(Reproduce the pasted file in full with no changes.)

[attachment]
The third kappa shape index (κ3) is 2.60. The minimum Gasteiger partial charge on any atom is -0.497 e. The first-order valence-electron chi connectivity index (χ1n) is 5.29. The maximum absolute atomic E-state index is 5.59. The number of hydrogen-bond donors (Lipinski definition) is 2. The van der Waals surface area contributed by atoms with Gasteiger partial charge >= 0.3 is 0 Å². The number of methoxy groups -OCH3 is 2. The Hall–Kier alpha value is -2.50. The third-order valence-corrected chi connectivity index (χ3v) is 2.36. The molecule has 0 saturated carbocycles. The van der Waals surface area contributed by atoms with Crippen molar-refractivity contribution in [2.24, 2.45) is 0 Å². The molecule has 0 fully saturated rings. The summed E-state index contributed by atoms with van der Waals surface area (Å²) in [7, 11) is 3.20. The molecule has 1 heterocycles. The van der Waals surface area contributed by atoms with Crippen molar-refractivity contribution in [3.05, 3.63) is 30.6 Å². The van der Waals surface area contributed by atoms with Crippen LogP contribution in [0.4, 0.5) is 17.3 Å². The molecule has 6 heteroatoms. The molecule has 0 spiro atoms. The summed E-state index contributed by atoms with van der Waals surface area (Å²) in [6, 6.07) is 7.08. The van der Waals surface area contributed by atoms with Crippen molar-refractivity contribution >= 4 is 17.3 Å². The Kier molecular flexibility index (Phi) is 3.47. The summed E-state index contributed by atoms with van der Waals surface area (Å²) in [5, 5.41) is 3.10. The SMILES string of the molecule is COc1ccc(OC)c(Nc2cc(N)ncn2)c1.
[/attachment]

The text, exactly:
The third kappa shape index (κ3) is 2.60. The minimum Gasteiger partial charge on any atom is -0.497 e. The first-order valence-electron chi connectivity index (χ1n) is 5.29. The maximum absolute atomic E-state index is 5.59. The number of hydrogen-bond donors (Lipinski definition) is 2. The van der Waals surface area contributed by atoms with Gasteiger partial charge >= 0.3 is 0 Å². The number of methoxy groups -OCH3 is 2. The Hall–Kier alpha value is -2.50. The third-order valence-corrected chi connectivity index (χ3v) is 2.36. The molecule has 0 saturated carbocycles. The van der Waals surface area contributed by atoms with Crippen molar-refractivity contribution in [2.24, 2.45) is 0 Å². The molecule has 0 fully saturated rings. The summed E-state index contributed by atoms with van der Waals surface area (Å²) in [7, 11) is 3.20. The molecule has 1 heterocycles. The van der Waals surface area contributed by atoms with Crippen molar-refractivity contribution in [3.05, 3.63) is 30.6 Å². The van der Waals surface area contributed by atoms with Crippen LogP contribution in [0.4, 0.5) is 17.3 Å². The molecule has 6 heteroatoms. The molecule has 0 spiro atoms. The summed E-state index contributed by atoms with van der Waals surface area (Å²) in [6, 6.07) is 7.08. The van der Waals surface area contributed by atoms with Crippen molar-refractivity contribution >= 4 is 17.3 Å². The Kier molecular flexibility index (Phi) is 3.47. The summed E-state index contributed by atoms with van der Waals surface area (Å²) in [5, 5.41) is 3.10. The SMILES string of the molecule is COc1ccc(OC)c(Nc2cc(N)ncn2)c1.